EA says Skate went free-to-play to better cater to Gen Z, Gen Alpha

EA discusses why Skate is going free-to-play outside of the more obvious microtransaction-fueled live service business models.

Published Aug 8, 2022 11:12 AM CDT   |   Updated Tue, Aug 30 2022 5:34 AM CDT
1 minute & 55 seconds read time

EA explains why Skate went free-to-play...and the short answer is social interactions.

EA says Skate went free-to-play to better cater to Gen Z, Gen Alpha 1 | TweakTown.com

The main reason why most games go free-to-play is to maximize reach and microtransaction spending. This is certainly one of EA's big motivations with Skate, which is indeed F2P and will also have microtransactions. EA makes billions every year from live services and Skate will feed into this stream.

Aside from the game's business tactics, EA management gives more color, saying that Skate's new F2P release will appeal and cater to a very specific age group: Gen Z and Gen Alpha, both of which are very much connected to live games.

"One of the most important growth potential that we have as a company is how we show up for Gen Z and Gen Alpha players, how they socially connect, how they consume content. There's been a significant focus from the team on this," EA Chief Operating Officer Laura Miele said during the Q1 earnings call.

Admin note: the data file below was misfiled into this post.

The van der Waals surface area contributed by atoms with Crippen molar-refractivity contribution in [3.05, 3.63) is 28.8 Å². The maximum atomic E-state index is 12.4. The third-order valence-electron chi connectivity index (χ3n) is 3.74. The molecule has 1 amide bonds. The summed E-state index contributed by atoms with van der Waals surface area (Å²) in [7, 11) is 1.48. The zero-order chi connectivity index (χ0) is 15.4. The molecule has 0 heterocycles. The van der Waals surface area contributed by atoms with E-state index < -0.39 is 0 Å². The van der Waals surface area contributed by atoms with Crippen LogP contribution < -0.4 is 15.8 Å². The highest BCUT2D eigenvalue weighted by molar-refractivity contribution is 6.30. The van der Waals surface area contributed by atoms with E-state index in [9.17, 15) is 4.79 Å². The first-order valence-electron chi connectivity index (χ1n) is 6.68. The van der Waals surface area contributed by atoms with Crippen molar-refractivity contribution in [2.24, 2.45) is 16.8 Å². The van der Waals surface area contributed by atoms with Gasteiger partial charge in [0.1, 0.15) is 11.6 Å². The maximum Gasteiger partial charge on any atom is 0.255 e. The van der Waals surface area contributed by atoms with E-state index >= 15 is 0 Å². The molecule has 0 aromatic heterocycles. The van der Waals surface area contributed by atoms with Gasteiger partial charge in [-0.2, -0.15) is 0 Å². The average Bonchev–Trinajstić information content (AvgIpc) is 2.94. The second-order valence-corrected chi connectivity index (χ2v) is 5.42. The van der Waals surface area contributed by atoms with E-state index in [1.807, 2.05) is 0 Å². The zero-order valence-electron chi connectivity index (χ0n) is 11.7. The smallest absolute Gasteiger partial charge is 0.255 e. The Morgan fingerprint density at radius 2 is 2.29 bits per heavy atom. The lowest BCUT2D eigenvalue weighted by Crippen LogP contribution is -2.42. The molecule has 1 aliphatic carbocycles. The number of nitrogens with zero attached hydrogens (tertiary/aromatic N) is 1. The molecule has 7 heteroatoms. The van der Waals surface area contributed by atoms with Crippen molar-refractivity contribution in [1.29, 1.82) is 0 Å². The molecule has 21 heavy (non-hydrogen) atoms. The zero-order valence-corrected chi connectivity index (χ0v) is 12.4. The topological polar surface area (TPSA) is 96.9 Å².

"Back in the day, skate was a bit even ahead of its time. A lot of the core motivation around our skate experience was around creative self-expression and in social connection and competition. And we are bringing that to life in the biggest way we possibly can."

EA CEO Andrew Wilson also had prepared remarks about these age demographics

"We continue to see Gen Alpha and Gen Z turning to games as their primary form of entertainment, consuming more content than any generation of the past. They love playing with friends. They stay connected with family. And they're creating content at every turn, both in and around their entire gaming experience.

When we look at Skate, I think what happened is our ambitions have continued to grow. As you've seen what the team has been able to do around that experience, I think we continue to see opportunity.

Skateboarding is kind of a cultural language for many generations. It transcends so many things, certainly geography and as we think about the ability to bring a global community of youth together through the language of skateboarding, we think this represents one of the biggest and strongest opportunities we have to build a global online community deeply engaged in a world that involves creativity both from us and from them experiencing what starts out as skateboarding and almost certainly reaches more deeply into the cultural sensibilities of a generation.

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Derek joined the TweakTown team in 2015 and has since reviewed and played 1000s of hours of new games. Derek is absorbed with the intersection of technology and gaming, and is always looking forward to new advancements. With over six years in games journalism under his belt, Derek aims to further engage the gaming sector while taking a peek under the tech that powers it. He hopes to one day explore the stars in No Man's Sky with the magic of VR.

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